Evolutionary biology is revealing ever more about the complex push and pull between cooperation and conflict at the heart of our sexual relationships. Psychology is starting to show that we have an enormous capacity to deceive ourselves – all the better to manipulate and lie to others.

I am sure we will soon see clever experiments that ask whether women underestimate their own levels of sexual interest, lying to themselves in order to better deceive the men who orbit them. Likewise, do men deceive themselves into thinking they are keener, or smarter, or better looking than they really are in order to make more convincing suitors?

I think we all know a few people like that.

Looking for that special gift?

Original cover for the Australian/NZ edition.

Like many of you, I’ve been doing a bit of Christmas shopping. I forgot how depressing the obnoxious crowds, the artless carols and the sheer tedium of shops tends to get me down. But worst of all, there seems to be plenty of crap and not much of substance out there for folks wanting to give a thoughtful gift. Which is why I’m here to remind you that Sex, Genes & Rock ‘n’ Roll would make a wonderful gift for anybody who is a) literate and b) curious about our world. That’s a pretty big target market.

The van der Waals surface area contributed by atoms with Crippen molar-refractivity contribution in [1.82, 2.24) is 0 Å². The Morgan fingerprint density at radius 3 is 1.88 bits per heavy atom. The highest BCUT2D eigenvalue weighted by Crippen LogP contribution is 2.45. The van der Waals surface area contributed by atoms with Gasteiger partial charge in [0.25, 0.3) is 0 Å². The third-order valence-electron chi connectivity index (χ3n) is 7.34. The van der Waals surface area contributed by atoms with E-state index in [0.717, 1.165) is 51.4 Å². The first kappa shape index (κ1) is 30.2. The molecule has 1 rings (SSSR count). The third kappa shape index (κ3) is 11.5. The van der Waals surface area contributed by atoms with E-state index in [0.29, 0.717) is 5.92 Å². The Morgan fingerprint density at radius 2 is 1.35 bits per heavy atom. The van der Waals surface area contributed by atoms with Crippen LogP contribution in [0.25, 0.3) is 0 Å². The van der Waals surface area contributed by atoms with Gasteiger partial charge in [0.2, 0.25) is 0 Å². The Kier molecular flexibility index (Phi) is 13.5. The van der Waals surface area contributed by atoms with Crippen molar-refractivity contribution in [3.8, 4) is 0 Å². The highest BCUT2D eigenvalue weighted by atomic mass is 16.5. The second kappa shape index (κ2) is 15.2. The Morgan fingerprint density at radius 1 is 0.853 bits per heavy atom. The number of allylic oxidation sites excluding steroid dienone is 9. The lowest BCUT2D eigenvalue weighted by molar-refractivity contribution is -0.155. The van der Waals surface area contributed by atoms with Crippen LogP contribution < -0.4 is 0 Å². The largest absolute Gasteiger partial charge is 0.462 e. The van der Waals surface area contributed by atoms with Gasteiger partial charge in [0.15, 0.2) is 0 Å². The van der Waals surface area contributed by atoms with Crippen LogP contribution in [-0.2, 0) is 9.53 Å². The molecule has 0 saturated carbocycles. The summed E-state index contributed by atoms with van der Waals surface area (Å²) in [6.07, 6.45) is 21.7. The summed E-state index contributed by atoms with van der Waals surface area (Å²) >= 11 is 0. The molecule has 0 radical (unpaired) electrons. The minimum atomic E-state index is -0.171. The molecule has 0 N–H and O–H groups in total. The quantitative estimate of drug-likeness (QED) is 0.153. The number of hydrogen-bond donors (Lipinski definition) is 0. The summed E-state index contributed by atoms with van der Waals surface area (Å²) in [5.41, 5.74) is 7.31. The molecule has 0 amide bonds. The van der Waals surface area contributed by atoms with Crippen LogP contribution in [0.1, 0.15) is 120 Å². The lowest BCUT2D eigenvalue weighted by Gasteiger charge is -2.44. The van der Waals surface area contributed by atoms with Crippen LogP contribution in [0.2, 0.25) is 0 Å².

If you want to buy a friend or loved one a copy, then here are some of your options:

  1. Check the real-time prices on booko.com and get the best deal at this very minute.
  2. Buy straight from the publisher, NewSouth Books (follow this link and you get a 20 percent discount from Au$34.95 to Au$27.96)